The story does not end here. Organize surveys, informal discussions, and seminars to gather feedback of your existing patients after their treatment. In addition to taking the feedback, you can enhance their knowledge of a treatment or ailment.

Lastly, what matters the most is an amazing user experience a patient gets on visiting your practice. To make your practice grow really big this year, personalize your services and get your patients revisit you in times of any health emergencies.

Technical Dr. Inc.'s insight:
Contact Details :

inquiry@technicaldr.com or 877-910-0004
www.technicaldr.com

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Hardly anyone is opening their own practice anymore. Why?

Hardly anyone is opening their own practice anymore. Why? | Healthcare and Technology news | Scoop.it

Young doctors are often progressive thinkers who like to support small businesses, buy locally grown produce from food shares, shop from individual merchants on Etsy, and never be seen in any chain store larger than Trader Joe’s. It seems every industry is recognizing the benefits of the personal service of a small business.


Decades ago, the majority of physicians owned their own small practice, and had patient satisfaction and personal satisfaction much higher than what is found in today’s large systems. Numerous studies have shown the benefit of the personalized care realized in a small practice. The large systems are pushing the “team” and “care coordination” concepts, as a means to achieve the “medical home” feel that naturally exists in small practices. Yet today, physicians take jobs with the big boys; in Denver this means Kaiser, Denver Health, MCPN, Salud, and Clinica. Hardly anyone is opening their own practice anymore. Why?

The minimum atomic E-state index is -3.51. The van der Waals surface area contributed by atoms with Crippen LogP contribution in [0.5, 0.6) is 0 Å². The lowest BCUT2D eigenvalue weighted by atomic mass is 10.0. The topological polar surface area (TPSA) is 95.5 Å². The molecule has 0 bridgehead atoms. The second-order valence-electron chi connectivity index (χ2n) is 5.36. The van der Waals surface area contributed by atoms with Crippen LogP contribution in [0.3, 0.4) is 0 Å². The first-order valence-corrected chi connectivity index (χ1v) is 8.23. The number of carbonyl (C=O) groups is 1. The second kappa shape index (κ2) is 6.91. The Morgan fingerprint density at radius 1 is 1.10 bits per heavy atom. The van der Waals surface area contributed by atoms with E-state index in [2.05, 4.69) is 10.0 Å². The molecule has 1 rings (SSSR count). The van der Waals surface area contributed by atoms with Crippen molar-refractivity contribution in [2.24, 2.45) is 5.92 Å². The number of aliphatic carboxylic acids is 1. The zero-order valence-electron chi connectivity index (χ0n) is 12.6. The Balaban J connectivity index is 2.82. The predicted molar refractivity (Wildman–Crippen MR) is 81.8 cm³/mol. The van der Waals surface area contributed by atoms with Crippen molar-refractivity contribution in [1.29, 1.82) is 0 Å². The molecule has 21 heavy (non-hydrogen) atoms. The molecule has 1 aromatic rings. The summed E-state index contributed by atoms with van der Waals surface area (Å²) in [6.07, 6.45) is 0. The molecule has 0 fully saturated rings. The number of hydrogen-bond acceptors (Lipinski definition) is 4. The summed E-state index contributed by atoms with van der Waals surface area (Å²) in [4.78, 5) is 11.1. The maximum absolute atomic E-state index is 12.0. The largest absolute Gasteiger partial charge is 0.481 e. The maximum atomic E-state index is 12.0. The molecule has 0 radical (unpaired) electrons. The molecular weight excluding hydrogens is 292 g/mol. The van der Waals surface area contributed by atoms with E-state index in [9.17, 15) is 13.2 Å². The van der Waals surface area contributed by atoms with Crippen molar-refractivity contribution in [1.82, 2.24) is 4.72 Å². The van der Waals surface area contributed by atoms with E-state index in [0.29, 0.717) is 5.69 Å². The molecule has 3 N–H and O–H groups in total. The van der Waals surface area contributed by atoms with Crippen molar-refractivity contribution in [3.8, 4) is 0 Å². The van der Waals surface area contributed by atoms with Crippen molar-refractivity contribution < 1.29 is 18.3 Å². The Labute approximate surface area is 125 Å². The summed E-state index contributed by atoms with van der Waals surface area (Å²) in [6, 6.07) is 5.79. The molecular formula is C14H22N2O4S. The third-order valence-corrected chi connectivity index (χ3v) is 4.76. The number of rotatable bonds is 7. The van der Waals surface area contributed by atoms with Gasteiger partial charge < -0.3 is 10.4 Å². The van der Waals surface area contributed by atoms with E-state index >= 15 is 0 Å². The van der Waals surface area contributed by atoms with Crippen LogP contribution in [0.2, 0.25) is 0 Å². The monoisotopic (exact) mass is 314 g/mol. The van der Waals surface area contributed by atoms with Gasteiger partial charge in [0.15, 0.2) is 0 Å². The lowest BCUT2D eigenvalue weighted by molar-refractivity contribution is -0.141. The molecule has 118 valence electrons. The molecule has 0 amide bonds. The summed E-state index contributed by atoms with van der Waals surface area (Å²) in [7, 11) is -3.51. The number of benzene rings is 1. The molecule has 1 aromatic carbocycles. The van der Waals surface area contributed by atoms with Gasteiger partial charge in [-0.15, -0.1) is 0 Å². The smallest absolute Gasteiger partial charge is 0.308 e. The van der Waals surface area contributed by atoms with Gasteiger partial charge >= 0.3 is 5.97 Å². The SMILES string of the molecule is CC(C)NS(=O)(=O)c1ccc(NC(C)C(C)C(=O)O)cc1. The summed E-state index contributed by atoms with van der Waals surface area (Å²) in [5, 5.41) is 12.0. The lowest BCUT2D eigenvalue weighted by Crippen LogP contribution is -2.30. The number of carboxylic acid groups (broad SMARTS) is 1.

Some say they didn’t go to med school to be a bill collector, others say they enjoy the freedom of being an employee (ironic). Overall, it is a culture shift, from times when most doctors hung their own shingle, to a time when most go work for the man. Dentists aren’t the same: It seems a fair number of dental students graduate with intent to buy their own practice, or buy into a closing one.

I am not sure of the reason, but I think this is a tragedy. I have worked in the large systems, and I have run my own practice for a couple years, and I can confirm that it is much more fulfilling, financially rewarding, and flexible to run your own business. No Tuesday afternoon committee meeting just to move a stapler; if I want to create a yoga or nutrition program, I find the pieces and make it happen. And the patients love it, when they can call, text, or email and get a quick response from their provider; when they can walk in and not have to overcome multiple lines of staff defense (receptionist, vitals, MA, check out); or when they know that they can count on us to go well beyond what might happen in a crammed 8 minute appointment elsewhere.

I once saw a picture of a stack of Russian VHS tapes, on top of a fire extinguisher case, in the hallway of an apartment block on Denver’s southeast side. Those few blocks are Denver’s little Soviet Union, full of early 1990s refugees from all corners of the USSR. I found myself waiting there last Thursday at 7 a.m., while doing a home visit before heading to my office. The elderly patient’s grown son had requested that I visit, and while I don’t think I did too much while there — listened to lungs, watched her walk — I know the patient and family appreciated it tremendously.

Is this type of service lost in medicine? I know that if I was an employee at MCPN, I would never feel emotionally attached enough to make such a trip. Instead, I would rush through return calls at the end of the day, and maybe get to this phone call within the week if lucky.

I have met with a number of policymakers in Colorado’s health care scene recently, and I am getting tired of hearing “well maybe you are different than the others, and all doctors can’t be like you.”

But they can. They used to be. The art has been lost. I challenge other providers working in large systems to take the step. I was inspired by the IMP movement, a group of practices that vary widely in format, except that all keep the small practice concept, and the better outcomes that come with it. I offer to any provider, anywhere, to come take a look at my methods if curious, and I think most IMPs out there would make the same offer.